Ohio Charter Schools' Terrible, Horrible, No Good, Very Bad Week

Ohio Charter Schools' Terrible, Horrible, No Good, Very Bad Week
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In this May 11, 2016, file photo, Paolo DeMaria, center right, greets members of the Ohio State Board of Education after board members named him the state's schools superintendent in a 19-0 vote, during a meeting in Columbus, Ohio. As the Ohio Department of Education prepares to publish ratings of charter school sponsors by Oct. 15, 2016, Ohio Superintendent of Public Instruction Paolo DeMaria sent a Thursday, Sept. 1, 2016, memo expressing confidence in the state's current method of evaluating as few as 10 percent of a sponsor's charter schools, a sampling method criticized by some state lawmakers. (AP Photo/Julie Carr Smyth, File)

RCEd Commentary

They say the night is darkest before the dawn. In Ohio’s charter school experience, it’s been night for a long, long time. And while recently there have been much ballyhooed efforts to change the course of our state’s charter school policy, last week has been a cold splash of water.

The state has become the first to be slapped by feds as “high risk” for charter school grants, just days after some of its best performing schools rejected by Mississippi for poor performance. And while I’m glad that Mississippi has clearly adopted the national dialogue focused on charter quality, it is clearly another black eye for the Buckeye State.

Last Monday, Mississippi’s Charter School Authorizer Board rejected the application of three I Can schools to come to Jackson, Miss. I Can has some of the highest performing schools in the state of Ohio – so high performing that the state’s teachers’ unions actually organized the schools. So why were they rejected? Low performance.

“They fall well short in my view,” one Mississippi board member said. “They have done very well in some schools but they have not been consistent.”


When one of your state’s highest performing charter school groups isn’t high performing enough for Mississippi, you’ve got problems.

Then on Wednesday, the U.S. Department of Education made the unprecedented move declaring Ohio’s Charter School Program application “high risk”, adding significant federal oversight to the distribution of the nation’s largest grant given last year – $71 million. Essentially, USDOE will be approving all grants for Ohio charters, among other safeguards.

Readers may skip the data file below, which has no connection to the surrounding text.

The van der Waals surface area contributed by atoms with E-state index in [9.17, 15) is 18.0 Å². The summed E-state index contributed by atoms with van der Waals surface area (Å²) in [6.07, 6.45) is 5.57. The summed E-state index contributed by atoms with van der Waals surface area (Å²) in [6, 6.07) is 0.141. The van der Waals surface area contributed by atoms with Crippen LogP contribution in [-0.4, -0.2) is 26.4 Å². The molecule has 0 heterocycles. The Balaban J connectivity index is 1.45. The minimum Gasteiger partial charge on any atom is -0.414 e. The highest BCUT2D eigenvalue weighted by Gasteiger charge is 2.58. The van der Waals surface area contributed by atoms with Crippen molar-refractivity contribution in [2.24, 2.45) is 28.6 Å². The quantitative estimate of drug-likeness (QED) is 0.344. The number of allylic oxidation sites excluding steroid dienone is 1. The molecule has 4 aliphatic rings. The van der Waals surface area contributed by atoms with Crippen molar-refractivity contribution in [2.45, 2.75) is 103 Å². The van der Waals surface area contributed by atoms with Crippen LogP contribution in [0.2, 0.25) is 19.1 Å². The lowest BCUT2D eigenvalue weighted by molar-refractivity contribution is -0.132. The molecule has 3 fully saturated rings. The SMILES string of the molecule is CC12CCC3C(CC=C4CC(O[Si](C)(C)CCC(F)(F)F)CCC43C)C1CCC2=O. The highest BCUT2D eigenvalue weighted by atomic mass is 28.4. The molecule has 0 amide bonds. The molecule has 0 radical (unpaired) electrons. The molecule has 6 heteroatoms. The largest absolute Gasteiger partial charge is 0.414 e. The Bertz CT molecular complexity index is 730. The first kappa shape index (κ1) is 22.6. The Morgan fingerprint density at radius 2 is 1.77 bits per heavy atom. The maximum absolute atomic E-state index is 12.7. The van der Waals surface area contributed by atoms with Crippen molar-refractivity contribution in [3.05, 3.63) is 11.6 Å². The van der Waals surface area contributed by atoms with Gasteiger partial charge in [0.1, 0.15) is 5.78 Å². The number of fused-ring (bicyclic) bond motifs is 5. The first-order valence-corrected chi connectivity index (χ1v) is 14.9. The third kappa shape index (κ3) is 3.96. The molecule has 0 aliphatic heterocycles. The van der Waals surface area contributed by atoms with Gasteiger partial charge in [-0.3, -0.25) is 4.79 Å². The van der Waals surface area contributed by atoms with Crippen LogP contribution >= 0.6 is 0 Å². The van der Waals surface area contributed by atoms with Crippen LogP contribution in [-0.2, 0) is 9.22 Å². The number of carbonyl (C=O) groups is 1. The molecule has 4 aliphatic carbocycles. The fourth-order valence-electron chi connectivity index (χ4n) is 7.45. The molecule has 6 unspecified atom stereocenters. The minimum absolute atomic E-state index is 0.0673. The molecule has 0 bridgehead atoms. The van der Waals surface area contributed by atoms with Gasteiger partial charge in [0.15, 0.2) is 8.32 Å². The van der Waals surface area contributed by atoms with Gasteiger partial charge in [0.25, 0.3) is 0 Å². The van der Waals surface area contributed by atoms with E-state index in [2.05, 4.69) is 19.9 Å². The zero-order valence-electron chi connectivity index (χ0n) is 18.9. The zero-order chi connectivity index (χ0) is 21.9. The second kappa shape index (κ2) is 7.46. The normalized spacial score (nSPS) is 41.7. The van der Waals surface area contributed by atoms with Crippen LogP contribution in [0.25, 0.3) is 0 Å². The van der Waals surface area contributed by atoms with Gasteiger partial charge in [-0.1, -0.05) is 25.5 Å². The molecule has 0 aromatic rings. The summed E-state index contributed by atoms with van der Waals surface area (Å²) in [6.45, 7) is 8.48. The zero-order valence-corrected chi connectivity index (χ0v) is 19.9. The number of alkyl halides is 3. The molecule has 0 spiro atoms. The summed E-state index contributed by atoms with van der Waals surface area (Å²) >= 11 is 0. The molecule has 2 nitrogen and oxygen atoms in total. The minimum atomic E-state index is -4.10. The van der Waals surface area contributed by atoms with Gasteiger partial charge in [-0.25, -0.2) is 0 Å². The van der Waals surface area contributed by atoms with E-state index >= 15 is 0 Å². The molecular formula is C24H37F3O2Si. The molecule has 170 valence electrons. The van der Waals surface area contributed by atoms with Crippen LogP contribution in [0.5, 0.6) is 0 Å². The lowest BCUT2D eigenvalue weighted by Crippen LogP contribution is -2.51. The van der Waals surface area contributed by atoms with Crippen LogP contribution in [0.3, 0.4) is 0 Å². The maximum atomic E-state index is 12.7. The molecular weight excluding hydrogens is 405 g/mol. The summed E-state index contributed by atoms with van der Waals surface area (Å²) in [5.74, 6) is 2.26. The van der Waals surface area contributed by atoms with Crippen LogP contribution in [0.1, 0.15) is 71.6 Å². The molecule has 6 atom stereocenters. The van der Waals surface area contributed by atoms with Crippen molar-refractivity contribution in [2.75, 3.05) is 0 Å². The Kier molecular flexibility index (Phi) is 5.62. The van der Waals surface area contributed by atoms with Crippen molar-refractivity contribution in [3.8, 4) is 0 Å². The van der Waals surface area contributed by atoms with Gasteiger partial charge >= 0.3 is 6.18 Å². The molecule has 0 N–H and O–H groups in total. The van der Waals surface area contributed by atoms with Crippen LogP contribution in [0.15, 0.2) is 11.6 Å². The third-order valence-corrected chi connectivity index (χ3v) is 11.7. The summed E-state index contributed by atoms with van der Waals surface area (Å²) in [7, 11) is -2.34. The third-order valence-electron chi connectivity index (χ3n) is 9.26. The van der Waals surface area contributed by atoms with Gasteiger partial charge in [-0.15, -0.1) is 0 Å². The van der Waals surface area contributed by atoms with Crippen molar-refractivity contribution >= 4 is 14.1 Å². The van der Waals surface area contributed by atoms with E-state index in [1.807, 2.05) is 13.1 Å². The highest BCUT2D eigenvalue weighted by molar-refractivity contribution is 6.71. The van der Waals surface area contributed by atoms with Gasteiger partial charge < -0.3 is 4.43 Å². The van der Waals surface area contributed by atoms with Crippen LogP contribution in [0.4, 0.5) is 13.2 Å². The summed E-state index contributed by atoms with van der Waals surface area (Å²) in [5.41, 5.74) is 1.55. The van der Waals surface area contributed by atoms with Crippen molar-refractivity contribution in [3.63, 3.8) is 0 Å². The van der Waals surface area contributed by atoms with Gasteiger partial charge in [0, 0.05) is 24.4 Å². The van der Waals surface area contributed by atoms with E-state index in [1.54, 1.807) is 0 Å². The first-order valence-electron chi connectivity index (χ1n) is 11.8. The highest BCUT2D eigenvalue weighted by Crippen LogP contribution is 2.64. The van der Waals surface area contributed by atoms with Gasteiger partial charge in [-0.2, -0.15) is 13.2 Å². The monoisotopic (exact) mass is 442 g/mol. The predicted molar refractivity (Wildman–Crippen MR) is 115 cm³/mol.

Among the reasons the Department cited were the fact that the guy who wrote the grant (who is the husband of Gov. John Kasich’s chief of staff) had to resign shortly after because he illegally altered the state’s authorizer oversight structure to benefit politically powerful online charter school operators.

The feds were also concerned about the fact that several members of the Ohio congressional delegation were concerned about the grant. Also a problem was Ohio’s past performance in administering the grants, which led to nearly four in 10 grantees either closing shortly after receiving the grants, or never opening in the first place.

The final reason was Ohio’s continuing struggle to implement the authorizer oversights contained in the state’s charter school reform law passed last year. Recently, Ohio Republicans effectively killed a proposed rule that would have put the tougher authorizer regime in effect because (get this) it would have had to be retroactive by three weeks. Not three months. Not three years. Three weeks.

The feds also strongly encouraged the state to employ greater checks on the agreements between the state’s non-profit charters and their for-profit operators – an operator dominated relationship that caused great concern for the WestEd auditors who looked at Ohio’s previous federal grants. They also made explicit that Ohio’s notorious online schools can’t receive a penny of the funding.

But it didn’t stop there.

One day later, new Ohio state report cards came out and revealed that about 2 out of 3 charter school grades were Fs – far worse performance than Ohio’s school districts, who received the worst report card grades Ohio school districts have ever received. No matter how often Ohio changes its report card system and calculation, one constant has remained – Ohio’s districts (all of whom lose funding and students to Ohio charter schools) far outperform Ohio’s charter schools on the whole.

However, while the night may be darkest now, the decision to release the money, regardless of how many more strings are included, could signal the graying of the sun’s first rays.

Now that the feds will be exerting far more control over who gets the grant, the USDOE should take this opportunity to turn Ohio from national embarrassment to national example of what a quality-based school expansion can do for kids. Because for once, money will flow to charters based on quality, not connections.

This federal grant is a last stand for the charter school movement here – the best opportunity to see if high-quality charters can be grown in Ohio – the so-called Wild, Wild West of charter schools, where 40 percent are in “urgent need of improvement.” Making charters work in Ohio will be the quality-based charter school movement’s greatest accomplishment and a national triumph.

So while the last week has been another dose of nationally embarrassing news for Ohio’s troubled charter school sector, I can take it. Because in the end, it is far more likely now that Ohio will have higher quality choice options benefitting kids and parents. And that’s more important than anything Mississippi has to say about our state’s charter schools.

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